A typical week for a student assistant will be comprised of at least twelve hours spent in the Cold Case Program and four hours spent job shadowing and touring various MSP labs. These experiences will be tailored to each individual student’s interests and the hours for these opportunities will be dependent on availability for these outside opportunities. Some weeks may not have these opportunities available.

  • What is the time commitment?

    The Cold Case Program time commitment is 140 hours a semester. This averages about 12 hours a week.  


Universities and Police Departments

  • My state is considering creating an identical/similar program. What kind of equipment will we need?

    Here is a brief list of must haves:  

    1. One desktop and one scanner for each student.  The scanner must have the ability to utilize Adobe Creative Cloud (like this:  Fujitsu ScanSnap iX1500 Color Duplex Document Scanner with Touch Screen)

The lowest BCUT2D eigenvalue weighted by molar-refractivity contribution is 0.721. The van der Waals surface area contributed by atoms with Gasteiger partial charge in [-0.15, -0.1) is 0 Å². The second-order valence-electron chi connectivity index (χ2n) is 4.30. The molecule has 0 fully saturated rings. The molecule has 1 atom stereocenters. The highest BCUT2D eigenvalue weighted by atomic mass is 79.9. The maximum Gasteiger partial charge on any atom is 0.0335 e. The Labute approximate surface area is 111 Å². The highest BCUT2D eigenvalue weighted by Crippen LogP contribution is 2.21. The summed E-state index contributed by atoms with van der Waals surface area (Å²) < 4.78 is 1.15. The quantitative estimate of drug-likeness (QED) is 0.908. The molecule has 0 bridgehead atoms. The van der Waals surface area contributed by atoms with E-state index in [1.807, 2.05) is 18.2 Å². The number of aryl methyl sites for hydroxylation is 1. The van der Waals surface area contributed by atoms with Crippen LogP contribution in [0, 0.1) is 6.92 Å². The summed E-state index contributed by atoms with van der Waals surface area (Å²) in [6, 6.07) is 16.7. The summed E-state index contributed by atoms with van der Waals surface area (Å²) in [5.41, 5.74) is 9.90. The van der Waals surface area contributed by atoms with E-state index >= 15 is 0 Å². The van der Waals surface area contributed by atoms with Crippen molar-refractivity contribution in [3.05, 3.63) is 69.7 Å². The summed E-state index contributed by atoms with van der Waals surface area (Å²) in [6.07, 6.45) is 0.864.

2. Encrypted share drive for data management
    3. Physical space for a secure file room
    4. Physical space for confidential meetings between detectives and program participants


  • Our police department is concerned about security of materials. How can my university ensure police files are safe?

    Probably the best way to ensure that the file material is protected is to develop a Memo of Understanding (MOU) between your university/college and the police department you’ll be working with.  This document can outline the roles of each, paying particular attention to the management of confidential files and confidential educational records.  The one we developed specifies that the Cold Case Program reviews and analyzes cold case files provided by the Michigan State Police (MSP) and will work to assist the detectives in whatever capacity they determine (based on the case). The only material that students will access outside of the encrypted computer system would be public access material (census bureau records, death records, military records, or old news articles on people of on people of interest or similar cases of interest, etc).